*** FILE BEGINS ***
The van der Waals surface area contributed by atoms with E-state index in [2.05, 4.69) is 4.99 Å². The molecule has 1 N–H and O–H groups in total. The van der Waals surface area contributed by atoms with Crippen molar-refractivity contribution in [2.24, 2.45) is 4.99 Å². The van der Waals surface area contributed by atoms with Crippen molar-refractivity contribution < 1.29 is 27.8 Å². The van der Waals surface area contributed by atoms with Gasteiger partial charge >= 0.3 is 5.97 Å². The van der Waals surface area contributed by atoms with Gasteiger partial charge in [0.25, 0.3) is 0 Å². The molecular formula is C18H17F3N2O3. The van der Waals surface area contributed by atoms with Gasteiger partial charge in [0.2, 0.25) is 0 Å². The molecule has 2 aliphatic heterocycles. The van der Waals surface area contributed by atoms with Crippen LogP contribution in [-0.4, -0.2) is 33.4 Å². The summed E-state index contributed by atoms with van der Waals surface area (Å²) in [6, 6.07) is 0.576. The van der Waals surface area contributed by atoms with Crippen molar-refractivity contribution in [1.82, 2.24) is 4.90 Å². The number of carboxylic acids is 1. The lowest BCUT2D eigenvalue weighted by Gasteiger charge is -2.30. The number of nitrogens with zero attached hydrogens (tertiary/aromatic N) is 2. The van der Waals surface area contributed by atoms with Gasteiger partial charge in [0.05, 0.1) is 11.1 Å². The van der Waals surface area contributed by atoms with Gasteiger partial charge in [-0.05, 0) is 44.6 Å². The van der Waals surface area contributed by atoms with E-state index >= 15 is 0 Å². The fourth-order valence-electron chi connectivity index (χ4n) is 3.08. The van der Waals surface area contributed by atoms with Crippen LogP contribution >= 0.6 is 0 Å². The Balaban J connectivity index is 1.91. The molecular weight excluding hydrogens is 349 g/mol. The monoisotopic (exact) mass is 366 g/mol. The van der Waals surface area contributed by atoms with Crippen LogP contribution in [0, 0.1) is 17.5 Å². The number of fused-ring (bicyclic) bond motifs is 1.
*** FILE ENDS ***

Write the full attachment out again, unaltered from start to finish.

The van der Waals surface area contributed by atoms with E-state index in [2.05, 4.69) is 4.99 Å². The molecule has 1 N–H and O–H groups in total. The van der Waals surface area contributed by atoms with Crippen molar-refractivity contribution in [2.24, 2.45) is 4.99 Å². The van der Waals surface area contributed by atoms with Crippen molar-refractivity contribution < 1.29 is 27.8 Å². The van der Waals surface area contributed by atoms with Gasteiger partial charge >= 0.3 is 5.97 Å². The van der Waals surface area contributed by atoms with Gasteiger partial charge in [0.25, 0.3) is 0 Å². The molecular formula is C18H17F3N2O3. The van der Waals surface area contributed by atoms with Gasteiger partial charge in [0.2, 0.25) is 0 Å². The molecule has 2 aliphatic heterocycles. The van der Waals surface area contributed by atoms with Crippen LogP contribution in [-0.4, -0.2) is 33.4 Å². The summed E-state index contributed by atoms with van der Waals surface area (Å²) in [6, 6.07) is 0.576. The van der Waals surface area contributed by atoms with Crippen molar-refractivity contribution in [1.82, 2.24) is 4.90 Å². The number of carboxylic acids is 1. The lowest BCUT2D eigenvalue weighted by Gasteiger charge is -2.30. The number of nitrogens with zero attached hydrogens (tertiary/aromatic N) is 2. The van der Waals surface area contributed by atoms with Gasteiger partial charge in [0.05, 0.1) is 11.1 Å². The van der Waals surface area contributed by atoms with Gasteiger partial charge in [-0.05, 0) is 44.6 Å². The van der Waals surface area contributed by atoms with E-state index >= 15 is 0 Å². The fourth-order valence-electron chi connectivity index (χ4n) is 3.08. The van der Waals surface area contributed by atoms with Crippen LogP contribution >= 0.6 is 0 Å². The Balaban J connectivity index is 1.91. The molecular weight excluding hydrogens is 349 g/mol. The monoisotopic (exact) mass is 366 g/mol. The van der Waals surface area contributed by atoms with Crippen LogP contribution in [0, 0.1) is 17.5 Å². The number of fused-ring (bicyclic) bond motifs is 1.